Moral and Ethical Issues

Declaring a person to be legally dead exceeds just the lawful issues of the topic. It becomes a very controversial subject when the ethical values are taken into account. People often argue about the morals behind the definition of death; especially in the subject of organ donations. This is because (as previously stated) cases have been reported of a patient being declared legally dead who is later found to be alive. There are a few rare cases in which this has happened. There is also the ethics of keeping someone “alive” that will not come out of a coma.

In the article by Dr. Lawrence A. Howards, he talks about how people are sometimes misdiagnosed to be dead in which they wake up. He spoke of an instance where a patient was pronounced dead so they took him to the operating room to begin taking out his organs. The doctor began to remove his kidneys and liver. Once the liver was removed the patient became conscious and starting moaning in pain. It was too late since the doctor had already removed his liver. Instances like this are rare but nonetheless do happen. This brings up the controversial part of organ donations. Dr. Howards talks of instances in which people that they know are going to survive are still operated on. He also speaks of a time when a woman appeared to be unable to breathe on her own; therefore, they pronounced her legally dead. They had been scheduled to do an organ transplant that day. Later, they realized that they made an error on the medical ventilator and once that was fixed, she was able to breathe on her own once again. A few days later she was able to sit up in bed and talk to her husband. [Howards, Lawrence. "Ethics of Organ Donation." Milwaukee Journal Sentinel. 20 06 1999. 8 Mar 2008 .]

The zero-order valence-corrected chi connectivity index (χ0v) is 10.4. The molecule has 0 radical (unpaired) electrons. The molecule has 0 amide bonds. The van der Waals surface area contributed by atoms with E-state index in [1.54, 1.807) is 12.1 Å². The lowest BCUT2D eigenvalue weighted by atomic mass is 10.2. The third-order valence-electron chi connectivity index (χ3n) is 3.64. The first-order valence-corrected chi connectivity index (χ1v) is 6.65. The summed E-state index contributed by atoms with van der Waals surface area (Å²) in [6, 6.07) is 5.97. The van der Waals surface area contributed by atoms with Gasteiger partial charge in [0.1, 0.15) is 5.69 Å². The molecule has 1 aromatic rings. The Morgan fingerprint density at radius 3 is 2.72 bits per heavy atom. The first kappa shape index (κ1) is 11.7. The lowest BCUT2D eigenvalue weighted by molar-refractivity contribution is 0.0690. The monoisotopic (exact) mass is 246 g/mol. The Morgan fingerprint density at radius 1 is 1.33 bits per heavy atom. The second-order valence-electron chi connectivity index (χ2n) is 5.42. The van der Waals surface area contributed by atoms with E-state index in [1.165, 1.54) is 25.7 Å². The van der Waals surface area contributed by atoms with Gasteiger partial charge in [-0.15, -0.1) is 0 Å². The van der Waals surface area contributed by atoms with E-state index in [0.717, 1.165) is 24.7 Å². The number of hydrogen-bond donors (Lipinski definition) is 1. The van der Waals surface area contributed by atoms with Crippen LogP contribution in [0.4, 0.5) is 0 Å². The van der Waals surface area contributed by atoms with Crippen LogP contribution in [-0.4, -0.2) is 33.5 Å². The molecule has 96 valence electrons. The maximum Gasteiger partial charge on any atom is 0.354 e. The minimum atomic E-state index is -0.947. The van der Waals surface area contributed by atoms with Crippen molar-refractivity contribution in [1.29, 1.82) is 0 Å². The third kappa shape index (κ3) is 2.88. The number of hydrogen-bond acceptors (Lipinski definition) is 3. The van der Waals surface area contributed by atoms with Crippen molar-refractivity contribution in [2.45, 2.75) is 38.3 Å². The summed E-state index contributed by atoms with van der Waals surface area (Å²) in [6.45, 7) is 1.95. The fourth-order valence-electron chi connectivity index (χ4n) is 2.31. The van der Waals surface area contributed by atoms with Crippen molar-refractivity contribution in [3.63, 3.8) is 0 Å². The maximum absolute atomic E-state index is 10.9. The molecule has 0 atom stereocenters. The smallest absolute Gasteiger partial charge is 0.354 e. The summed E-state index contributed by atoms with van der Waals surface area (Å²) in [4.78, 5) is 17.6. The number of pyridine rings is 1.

The majority of the instances, the organ transplants had been very successful. Organ donors save many lives. The way the organs are donated and the logistics used to determine when necessary and safe transplants are done can sometimes be controversial.

There is another instance in which babies are sometimes born with anencephaly which means that they have no brain cortex. These infants are expected to live about one week. This brings about the question of declaring the baby brain dead and donate the organs while the organs are still healthy or to let the baby die on its own and the organs are then sometimes not able to be used. If a couple had a baby and it had that condition, they must go through the Supreme Court to get their answer if it is legitimate to declare the baby brain dead and donate the organs. [Chartrand, Sabra. "Legal Definition of Death Is Questioned in Florida Infant Case." New York Times. 29 03 1992. 8 Mar 2008 .]

Countries have different criteria in order to declare someone dead. Most criteria involve the cessation of the heart and lungs along with no brain activity. There has been a recent development to include the absence of brain activity. This adds more to further the process for determining if one is dead or alive.